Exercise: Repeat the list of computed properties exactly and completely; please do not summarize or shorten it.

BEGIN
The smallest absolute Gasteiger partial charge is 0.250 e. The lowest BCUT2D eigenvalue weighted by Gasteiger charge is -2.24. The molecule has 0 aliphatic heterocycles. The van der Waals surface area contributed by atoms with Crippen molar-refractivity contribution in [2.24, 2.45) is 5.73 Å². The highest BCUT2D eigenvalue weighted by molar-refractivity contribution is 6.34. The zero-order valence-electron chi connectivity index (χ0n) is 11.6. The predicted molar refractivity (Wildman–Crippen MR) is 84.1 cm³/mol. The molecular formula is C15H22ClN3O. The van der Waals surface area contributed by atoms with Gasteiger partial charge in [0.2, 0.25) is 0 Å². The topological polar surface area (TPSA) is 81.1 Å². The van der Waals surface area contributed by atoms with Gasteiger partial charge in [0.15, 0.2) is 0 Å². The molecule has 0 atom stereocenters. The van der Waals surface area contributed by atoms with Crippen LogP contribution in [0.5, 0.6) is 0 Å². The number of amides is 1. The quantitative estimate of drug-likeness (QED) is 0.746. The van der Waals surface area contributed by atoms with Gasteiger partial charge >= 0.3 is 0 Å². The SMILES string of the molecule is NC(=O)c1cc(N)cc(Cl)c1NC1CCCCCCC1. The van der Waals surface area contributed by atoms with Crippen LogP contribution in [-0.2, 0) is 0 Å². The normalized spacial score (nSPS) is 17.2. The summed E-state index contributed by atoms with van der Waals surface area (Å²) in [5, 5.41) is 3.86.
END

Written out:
The smallest absolute Gasteiger partial charge is 0.250 e. The lowest BCUT2D eigenvalue weighted by Gasteiger charge is -2.24. The molecule has 0 aliphatic heterocycles. The van der Waals surface area contributed by atoms with Crippen molar-refractivity contribution in [2.24, 2.45) is 5.73 Å². The highest BCUT2D eigenvalue weighted by molar-refractivity contribution is 6.34. The zero-order valence-electron chi connectivity index (χ0n) is 11.6. The predicted molar refractivity (Wildman–Crippen MR) is 84.1 cm³/mol. The molecular formula is C15H22ClN3O. The van der Waals surface area contributed by atoms with Gasteiger partial charge in [0.2, 0.25) is 0 Å². The topological polar surface area (TPSA) is 81.1 Å². The van der Waals surface area contributed by atoms with Gasteiger partial charge in [0.15, 0.2) is 0 Å². The molecule has 0 atom stereocenters. The van der Waals surface area contributed by atoms with Crippen LogP contribution in [0.5, 0.6) is 0 Å². The number of amides is 1. The quantitative estimate of drug-likeness (QED) is 0.746. The van der Waals surface area contributed by atoms with Gasteiger partial charge >= 0.3 is 0 Å². The SMILES string of the molecule is NC(=O)c1cc(N)cc(Cl)c1NC1CCCCCCC1. The van der Waals surface area contributed by atoms with Crippen LogP contribution in [-0.2, 0) is 0 Å². The normalized spacial score (nSPS) is 17.2. The summed E-state index contributed by atoms with van der Waals surface area (Å²) in [5, 5.41) is 3.86.